Beyond reducing waste and pollution, a circular economy has the potential to mitigate the damaging effects of climate change and biodiversity loss. Additionally, the circular economy presents new growth opportunities. According to Accenture, a circular economy could generate US$4.5 trillion of additional economic output by 2030, whilst the International Labour Organisation estimates it could also create 6 million net new jobs by 2030.

The transition to a circular economy is underway

Companies are increasingly making voluntary commitments to solve these issues. For example, the New Plastics Economy Global Commitment, led by the Ellen MacArthur Foundation in collaboration with the United Nations Environment Programme, has mobilised over 500 signatories to work towards ambitious 2025 targets to create a circular economy for plastics.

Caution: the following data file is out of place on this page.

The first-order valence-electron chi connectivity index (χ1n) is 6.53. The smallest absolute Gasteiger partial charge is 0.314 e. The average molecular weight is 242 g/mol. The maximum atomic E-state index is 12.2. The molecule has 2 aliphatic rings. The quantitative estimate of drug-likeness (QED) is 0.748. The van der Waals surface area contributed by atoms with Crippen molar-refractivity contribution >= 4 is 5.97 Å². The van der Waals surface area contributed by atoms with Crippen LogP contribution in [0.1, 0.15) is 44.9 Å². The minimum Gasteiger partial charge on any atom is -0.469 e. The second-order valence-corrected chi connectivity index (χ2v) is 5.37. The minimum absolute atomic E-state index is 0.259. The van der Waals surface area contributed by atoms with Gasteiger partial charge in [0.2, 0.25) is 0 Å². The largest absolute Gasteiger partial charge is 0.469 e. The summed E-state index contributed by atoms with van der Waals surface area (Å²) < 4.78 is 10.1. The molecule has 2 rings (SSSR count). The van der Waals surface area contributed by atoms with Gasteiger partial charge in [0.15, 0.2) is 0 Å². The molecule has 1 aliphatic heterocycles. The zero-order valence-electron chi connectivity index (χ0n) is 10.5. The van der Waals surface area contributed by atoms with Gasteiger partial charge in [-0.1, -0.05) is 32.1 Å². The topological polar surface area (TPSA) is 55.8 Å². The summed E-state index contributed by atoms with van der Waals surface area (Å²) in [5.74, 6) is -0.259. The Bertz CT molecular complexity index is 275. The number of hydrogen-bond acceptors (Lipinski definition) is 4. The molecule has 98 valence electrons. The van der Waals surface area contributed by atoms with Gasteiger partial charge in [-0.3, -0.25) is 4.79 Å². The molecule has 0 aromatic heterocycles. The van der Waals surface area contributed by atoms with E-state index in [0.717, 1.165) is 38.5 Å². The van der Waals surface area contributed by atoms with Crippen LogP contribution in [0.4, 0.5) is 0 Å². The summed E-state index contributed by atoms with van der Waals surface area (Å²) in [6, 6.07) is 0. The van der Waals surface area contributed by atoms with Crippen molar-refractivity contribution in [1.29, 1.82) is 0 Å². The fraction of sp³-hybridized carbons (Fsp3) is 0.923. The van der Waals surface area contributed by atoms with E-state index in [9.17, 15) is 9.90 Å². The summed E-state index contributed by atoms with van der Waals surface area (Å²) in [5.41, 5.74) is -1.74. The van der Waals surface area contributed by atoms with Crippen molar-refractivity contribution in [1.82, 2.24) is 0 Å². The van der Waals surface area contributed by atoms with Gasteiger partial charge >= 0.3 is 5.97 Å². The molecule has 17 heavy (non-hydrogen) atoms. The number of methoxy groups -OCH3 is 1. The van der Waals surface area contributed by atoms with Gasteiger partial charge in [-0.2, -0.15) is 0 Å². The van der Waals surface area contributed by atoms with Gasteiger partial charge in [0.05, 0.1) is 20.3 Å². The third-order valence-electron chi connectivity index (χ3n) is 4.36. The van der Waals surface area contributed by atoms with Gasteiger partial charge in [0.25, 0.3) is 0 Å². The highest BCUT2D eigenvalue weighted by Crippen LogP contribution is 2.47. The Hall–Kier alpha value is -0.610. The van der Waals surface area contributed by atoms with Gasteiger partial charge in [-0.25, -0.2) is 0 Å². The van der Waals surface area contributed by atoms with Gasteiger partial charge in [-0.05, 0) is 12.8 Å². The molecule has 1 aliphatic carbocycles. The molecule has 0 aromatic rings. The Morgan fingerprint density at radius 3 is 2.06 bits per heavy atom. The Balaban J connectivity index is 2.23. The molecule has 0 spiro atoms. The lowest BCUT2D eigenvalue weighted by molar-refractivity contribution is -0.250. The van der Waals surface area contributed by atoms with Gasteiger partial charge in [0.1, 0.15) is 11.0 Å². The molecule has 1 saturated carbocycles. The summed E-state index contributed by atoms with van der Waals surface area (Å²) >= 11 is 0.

Companies and investors have also called for the development of an ambitious UN Treaty on plastics, and international negotiations will start later this year to define a global agreement to end plastic pollution by 2024.

Policy and regulatory frameworks, particularly in Europe, are explicitly incorporating circular economy requirements for a range of product value chains, such as the European Union’s Circular Economy Action Plan, the European Corporate Sustainability Reporting Directive and the EU taxonomy.

Outside of Europe, several countries have joined regional alliances or adopted national policy frameworks that explicitly reference a circular economy. This includes China as part of its 14th Five Year Plan (2021-2025), and Japan in its Fundamental Plan for Establishing a Sound Material-Cycle Society.

There is a direct link between moving to a circular economy and reducing climate emissions and nature loss and, therefore, between achieving this transition and meeting the goals of international frameworks focused on addressing climate change and biodiversity loss (such as the Paris Agreement and forthcoming post-2020 Global Biodiversity Framework).